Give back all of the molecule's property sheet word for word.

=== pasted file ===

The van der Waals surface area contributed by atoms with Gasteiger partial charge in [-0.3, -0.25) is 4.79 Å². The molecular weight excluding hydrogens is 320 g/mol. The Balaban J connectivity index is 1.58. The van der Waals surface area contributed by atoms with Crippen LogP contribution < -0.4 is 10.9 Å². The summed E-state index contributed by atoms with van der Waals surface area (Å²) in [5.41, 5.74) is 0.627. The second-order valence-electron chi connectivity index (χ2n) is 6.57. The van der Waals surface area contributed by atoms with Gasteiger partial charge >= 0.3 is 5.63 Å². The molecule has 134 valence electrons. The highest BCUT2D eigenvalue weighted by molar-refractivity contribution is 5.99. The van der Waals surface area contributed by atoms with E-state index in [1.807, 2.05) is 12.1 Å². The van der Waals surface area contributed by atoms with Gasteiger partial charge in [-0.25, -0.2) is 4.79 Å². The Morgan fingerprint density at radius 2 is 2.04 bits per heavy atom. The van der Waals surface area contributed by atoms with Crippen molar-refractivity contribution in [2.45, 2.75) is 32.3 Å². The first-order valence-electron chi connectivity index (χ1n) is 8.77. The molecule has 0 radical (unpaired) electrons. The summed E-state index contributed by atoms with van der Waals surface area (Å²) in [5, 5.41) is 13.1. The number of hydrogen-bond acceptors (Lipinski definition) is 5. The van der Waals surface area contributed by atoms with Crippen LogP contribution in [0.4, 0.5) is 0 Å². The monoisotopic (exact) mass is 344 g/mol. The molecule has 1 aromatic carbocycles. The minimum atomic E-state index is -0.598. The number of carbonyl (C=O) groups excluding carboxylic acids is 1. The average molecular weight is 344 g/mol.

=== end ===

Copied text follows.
The van der Waals surface area contributed by atoms with Gasteiger partial charge in [-0.3, -0.25) is 4.79 Å². The molecular weight excluding hydrogens is 320 g/mol. The Balaban J connectivity index is 1.58. The van der Waals surface area contributed by atoms with Crippen LogP contribution < -0.4 is 10.9 Å². The summed E-state index contributed by atoms with van der Waals surface area (Å²) in [5.41, 5.74) is 0.627. The second-order valence-electron chi connectivity index (χ2n) is 6.57. The van der Waals surface area contributed by atoms with Gasteiger partial charge >= 0.3 is 5.63 Å². The molecule has 134 valence electrons. The highest BCUT2D eigenvalue weighted by molar-refractivity contribution is 5.99. The van der Waals surface area contributed by atoms with E-state index in [1.807, 2.05) is 12.1 Å². The van der Waals surface area contributed by atoms with Gasteiger partial charge in [-0.25, -0.2) is 4.79 Å². The Morgan fingerprint density at radius 2 is 2.04 bits per heavy atom. The van der Waals surface area contributed by atoms with Crippen molar-refractivity contribution in [2.45, 2.75) is 32.3 Å². The first-order valence-electron chi connectivity index (χ1n) is 8.77. The molecule has 0 radical (unpaired) electrons. The summed E-state index contributed by atoms with van der Waals surface area (Å²) in [5, 5.41) is 13.1. The number of hydrogen-bond acceptors (Lipinski definition) is 5. The van der Waals surface area contributed by atoms with Crippen LogP contribution in [0.4, 0.5) is 0 Å². The monoisotopic (exact) mass is 344 g/mol. The molecule has 1 aromatic carbocycles. The minimum atomic E-state index is -0.598. The number of carbonyl (C=O) groups excluding carboxylic acids is 1. The average molecular weight is 344 g/mol.